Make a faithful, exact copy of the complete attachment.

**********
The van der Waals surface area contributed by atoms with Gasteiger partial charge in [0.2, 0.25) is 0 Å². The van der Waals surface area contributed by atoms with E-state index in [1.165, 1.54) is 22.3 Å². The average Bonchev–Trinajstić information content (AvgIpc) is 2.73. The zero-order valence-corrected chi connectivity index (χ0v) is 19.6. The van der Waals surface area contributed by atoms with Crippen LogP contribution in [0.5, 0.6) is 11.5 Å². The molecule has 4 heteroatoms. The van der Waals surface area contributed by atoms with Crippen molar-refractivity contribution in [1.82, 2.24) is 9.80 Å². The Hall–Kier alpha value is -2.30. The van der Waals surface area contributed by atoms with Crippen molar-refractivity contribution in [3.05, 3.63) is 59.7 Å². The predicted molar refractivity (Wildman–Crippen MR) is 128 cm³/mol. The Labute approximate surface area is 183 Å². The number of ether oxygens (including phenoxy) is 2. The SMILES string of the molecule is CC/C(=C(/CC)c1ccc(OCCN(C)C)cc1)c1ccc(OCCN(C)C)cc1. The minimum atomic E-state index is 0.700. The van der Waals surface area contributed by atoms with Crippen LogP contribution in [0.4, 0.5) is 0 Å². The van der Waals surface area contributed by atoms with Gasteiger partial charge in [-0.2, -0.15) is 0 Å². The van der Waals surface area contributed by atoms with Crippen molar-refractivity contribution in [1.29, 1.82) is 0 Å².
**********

The van der Waals surface area contributed by atoms with Gasteiger partial charge in [0.2, 0.25) is 0 Å². The van der Waals surface area contributed by atoms with E-state index in [1.165, 1.54) is 22.3 Å². The average Bonchev–Trinajstić information content (AvgIpc) is 2.73. The zero-order valence-corrected chi connectivity index (χ0v) is 19.6. The van der Waals surface area contributed by atoms with Crippen LogP contribution in [0.5, 0.6) is 11.5 Å². The molecule has 4 heteroatoms. The van der Waals surface area contributed by atoms with Crippen molar-refractivity contribution in [1.82, 2.24) is 9.80 Å². The Hall–Kier alpha value is -2.30. The van der Waals surface area contributed by atoms with Crippen molar-refractivity contribution in [3.05, 3.63) is 59.7 Å². The predicted molar refractivity (Wildman–Crippen MR) is 128 cm³/mol. The Labute approximate surface area is 183 Å². The number of ether oxygens (including phenoxy) is 2. The SMILES string of the molecule is CC/C(=C(/CC)c1ccc(OCCN(C)C)cc1)c1ccc(OCCN(C)C)cc1. The minimum atomic E-state index is 0.700. The van der Waals surface area contributed by atoms with Crippen LogP contribution in [0.4, 0.5) is 0 Å². The van der Waals surface area contributed by atoms with Gasteiger partial charge in [-0.2, -0.15) is 0 Å². The van der Waals surface area contributed by atoms with Crippen molar-refractivity contribution in [1.29, 1.82) is 0 Å².